Tuesday, October 7, 2014

Speaking In Tongues (part 27)

Bearing in mind the way that an assembly-wide engagement in ecstatic speech would be viewed by the outsider, along with the importance attached to public speech acts (as those deemed to be most honorable are those that would be permitted to speak in the assembly of an association), and building on his statement that “Prophecy… is not for unbelievers, but for believers” (1 Corinthians 14:22b), Paul goes on to write “But if all prophesy, and an unbeliever or uninformed person enters, he will be convicted by all, he will be called to account by all” (14:24a). 

Does this mean that those prophesying are convicting the unbelieving or uninformed visitor to the association of their sins, of their immoral lifestyle, or of their need to “get saved”?  Perhaps, but these would most likely be secondary convictions, discussed as fellowship and relationship is established. 

As the Christian assembly is to be a lived-out model of the kingdom of the Creator God in the world (a free association of equality as a mutually beneficial fellowship of Jews, Gentiles, men, women, slave, and free that actively disavows honor and the pursuit of the world’s ideal of honor, with the only “competition” geared to taking the lowest place as others are preferred above oneself), the unbeliever or uninformed will enter upon the Christian assembly and see something with which they are entirely unfamiliar. 

They would experience that which they could experience in no other place and in no other setting (apart from other Christian assemblies), for the Christians there gathered were worshiping a Lord like no other.  This worship extended beyond the pouring out of a drink offering to their god, and beyond a performance (or multiple performances) of ecstatic speech with interpretation, but extended to the point that those that are serving and those that are sitting at the lowest places are those that the unbeliever or uninformed person would, based upon knowledge of the position of certain individuals within their community, expect to see seated at the places of honor, receiving the best food and drink, presiding over the assembly, being listened to attentively as purveyors of wisdom and knowledge through eloquent speech, speaking in tongues, and interpreting tongues.  This, however, most assuredly to their surprised eyes, would not be the case.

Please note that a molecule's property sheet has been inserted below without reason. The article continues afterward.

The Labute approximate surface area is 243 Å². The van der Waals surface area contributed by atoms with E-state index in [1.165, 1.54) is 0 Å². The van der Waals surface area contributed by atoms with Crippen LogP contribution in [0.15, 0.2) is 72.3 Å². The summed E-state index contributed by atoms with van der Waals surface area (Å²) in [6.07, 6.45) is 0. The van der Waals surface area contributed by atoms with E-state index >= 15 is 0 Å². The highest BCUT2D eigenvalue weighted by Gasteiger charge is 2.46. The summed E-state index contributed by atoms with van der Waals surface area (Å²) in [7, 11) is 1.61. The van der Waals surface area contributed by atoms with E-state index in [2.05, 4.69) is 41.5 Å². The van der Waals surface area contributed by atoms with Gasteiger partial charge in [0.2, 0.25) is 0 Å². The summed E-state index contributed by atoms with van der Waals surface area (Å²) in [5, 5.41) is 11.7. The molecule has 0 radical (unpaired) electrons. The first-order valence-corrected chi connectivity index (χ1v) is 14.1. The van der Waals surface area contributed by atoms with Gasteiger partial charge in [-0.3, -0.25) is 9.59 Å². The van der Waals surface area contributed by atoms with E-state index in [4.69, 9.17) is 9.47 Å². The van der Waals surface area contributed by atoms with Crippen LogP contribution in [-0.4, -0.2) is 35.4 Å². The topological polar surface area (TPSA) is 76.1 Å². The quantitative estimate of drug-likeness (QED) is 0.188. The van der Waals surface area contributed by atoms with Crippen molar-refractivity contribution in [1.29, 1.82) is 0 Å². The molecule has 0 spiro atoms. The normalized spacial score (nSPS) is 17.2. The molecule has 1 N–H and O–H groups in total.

The church would provide a living, breathing, counter-cultural witness to the claims that those same Christians would be making outside of their assemblies and in interaction with the members of their community.  The church body, in which all prophesy regardless of their social standing (without even getting in to what exactly constitutes prophecy), engaging in what would generally be considered to be an honor-based or honor-gathering public speech act, without distinction or division, from what would be perceived to be the lowest place to the highest place, with all given equal standing and equal attention within the community, would certainly bring conviction.  In addition, the assembly in which all share equally in food and drink, which would be the most common indicator, apart from seating position, of social status, would certainly convict an untrained onlooker.  

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